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Arizona ban against race, gender-based abortions challenged

The American Civil Liberties Union of Arizona (ACLU-AZ) [advocacy website] filed a lawsuit [complaint, PDF] Wednesday in the US District Court for the District of Arizona [official website] seeking to permanently enjoin a state law [HB 2443, PDF] that penalizes doctors, not patients, who perform abortions when the patient's decision is based solely on the gender or race of the fetus. The lawsuit was filed on behalf of the local divisions of the National Association for the Advancement of Colored People and the National Asian Pacific American Woman's Forum [advocacy websites] and seeks to have the law declared unconstitutional. Senior Counsel for the ACLU-AZ stated [press release] that the law was designed to insinuate that female minorities may be convinced to abort a fetus based on a racist plot against their own demographic, but the Republican sponsors of the act insisted the rationale was to prevent discrimination.

This lawsuit comes on the heels of several developments in controversial state abortion statutes. Earlier this month Arizona's ban on abortions after 20 weeks [JURIST report] was deemed to violate women's rights. Last Friday a judge for the US District Court for the Eastern District of Arkansas [official website] temporarily blocked enforcement of a law banning abortions 12 weeks into a pregnancy [JURIST report]. In December a state judge in Georgia enjoined a law [JURIST report] banning doctors from providing abortions for women more than 20 weeks into gestation. Montana voters in November passed a referendum [JURIST report] requiring notice to parents of minors before a planned abortion procedure. Planned Parenthood [advocacy website] also sued Texas [JURIST report] in October claiming that its law preventing state funding from going to any clinics affiliated with providing abortions violates another state law.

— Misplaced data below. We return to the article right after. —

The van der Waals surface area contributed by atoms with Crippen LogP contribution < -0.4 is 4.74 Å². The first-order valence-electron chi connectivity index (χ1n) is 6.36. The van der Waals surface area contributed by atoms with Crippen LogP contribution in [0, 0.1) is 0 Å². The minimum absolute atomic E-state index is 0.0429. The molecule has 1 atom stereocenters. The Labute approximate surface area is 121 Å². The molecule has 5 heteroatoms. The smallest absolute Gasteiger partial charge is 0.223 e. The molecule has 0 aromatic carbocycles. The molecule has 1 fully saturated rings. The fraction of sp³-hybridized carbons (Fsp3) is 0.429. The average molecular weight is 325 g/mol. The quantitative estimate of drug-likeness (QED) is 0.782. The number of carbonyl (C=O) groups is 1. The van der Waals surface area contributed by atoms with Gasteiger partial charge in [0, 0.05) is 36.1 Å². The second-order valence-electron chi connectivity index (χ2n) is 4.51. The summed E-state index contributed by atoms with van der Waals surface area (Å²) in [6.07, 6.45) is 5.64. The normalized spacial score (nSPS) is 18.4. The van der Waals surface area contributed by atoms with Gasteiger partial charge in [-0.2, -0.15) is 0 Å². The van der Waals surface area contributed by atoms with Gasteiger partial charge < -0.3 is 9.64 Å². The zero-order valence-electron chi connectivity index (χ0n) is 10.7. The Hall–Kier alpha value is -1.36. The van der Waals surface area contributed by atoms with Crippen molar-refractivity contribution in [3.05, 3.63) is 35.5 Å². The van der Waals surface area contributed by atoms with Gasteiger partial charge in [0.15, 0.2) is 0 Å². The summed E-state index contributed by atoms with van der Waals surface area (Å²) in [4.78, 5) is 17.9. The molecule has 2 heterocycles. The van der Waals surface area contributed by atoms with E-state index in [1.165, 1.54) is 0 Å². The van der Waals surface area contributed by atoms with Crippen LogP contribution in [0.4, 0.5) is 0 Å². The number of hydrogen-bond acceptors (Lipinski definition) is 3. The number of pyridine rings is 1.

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Paper Chase is JURIST's real-time legal news service, powered by a team of 30 law student reporters and editors led by law professor Bernard Hibbitts at the University of Pittsburgh School of Law. As an educational service, Paper Chase is dedicated to presenting important legal news and materials rapidly, objectively and intelligibly in an accessible format.

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